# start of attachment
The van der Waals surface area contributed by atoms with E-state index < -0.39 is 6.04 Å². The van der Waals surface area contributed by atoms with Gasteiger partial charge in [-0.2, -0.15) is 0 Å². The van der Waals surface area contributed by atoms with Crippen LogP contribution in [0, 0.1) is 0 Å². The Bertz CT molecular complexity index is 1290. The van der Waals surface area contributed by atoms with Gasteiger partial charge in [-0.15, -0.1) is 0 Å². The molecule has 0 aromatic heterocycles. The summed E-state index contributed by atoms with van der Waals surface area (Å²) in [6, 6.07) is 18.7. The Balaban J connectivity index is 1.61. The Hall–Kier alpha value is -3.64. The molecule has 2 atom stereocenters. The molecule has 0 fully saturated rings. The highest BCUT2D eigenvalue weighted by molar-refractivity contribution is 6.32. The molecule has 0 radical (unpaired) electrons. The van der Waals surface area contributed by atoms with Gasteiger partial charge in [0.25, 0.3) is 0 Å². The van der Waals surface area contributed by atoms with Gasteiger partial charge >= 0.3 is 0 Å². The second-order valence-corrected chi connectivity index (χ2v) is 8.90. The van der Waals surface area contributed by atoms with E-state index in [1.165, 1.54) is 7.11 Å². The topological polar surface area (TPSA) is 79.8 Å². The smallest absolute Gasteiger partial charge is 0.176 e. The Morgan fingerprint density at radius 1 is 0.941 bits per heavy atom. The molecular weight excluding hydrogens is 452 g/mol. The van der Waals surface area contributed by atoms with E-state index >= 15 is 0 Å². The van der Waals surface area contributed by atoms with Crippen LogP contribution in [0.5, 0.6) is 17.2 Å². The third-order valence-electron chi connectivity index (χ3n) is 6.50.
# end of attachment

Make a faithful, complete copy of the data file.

The van der Waals surface area contributed by atoms with E-state index < -0.39 is 6.04 Å². The van der Waals surface area contributed by atoms with Gasteiger partial charge in [-0.2, -0.15) is 0 Å². The van der Waals surface area contributed by atoms with Crippen LogP contribution in [0, 0.1) is 0 Å². The Bertz CT molecular complexity index is 1290. The van der Waals surface area contributed by atoms with Gasteiger partial charge in [-0.15, -0.1) is 0 Å². The molecule has 0 aromatic heterocycles. The summed E-state index contributed by atoms with van der Waals surface area (Å²) in [6, 6.07) is 18.7. The Balaban J connectivity index is 1.61. The Hall–Kier alpha value is -3.64. The molecule has 2 atom stereocenters. The molecule has 0 fully saturated rings. The highest BCUT2D eigenvalue weighted by molar-refractivity contribution is 6.32. The molecule has 0 radical (unpaired) electrons. The van der Waals surface area contributed by atoms with Gasteiger partial charge in [0.25, 0.3) is 0 Å². The van der Waals surface area contributed by atoms with Gasteiger partial charge >= 0.3 is 0 Å². The second-order valence-corrected chi connectivity index (χ2v) is 8.90. The van der Waals surface area contributed by atoms with E-state index in [1.165, 1.54) is 7.11 Å². The topological polar surface area (TPSA) is 79.8 Å². The smallest absolute Gasteiger partial charge is 0.176 e. The Morgan fingerprint density at radius 1 is 0.941 bits per heavy atom. The molecular weight excluding hydrogens is 452 g/mol. The van der Waals surface area contributed by atoms with E-state index >= 15 is 0 Å². The van der Waals surface area contributed by atoms with Crippen LogP contribution in [0.5, 0.6) is 17.2 Å². The third-order valence-electron chi connectivity index (χ3n) is 6.50.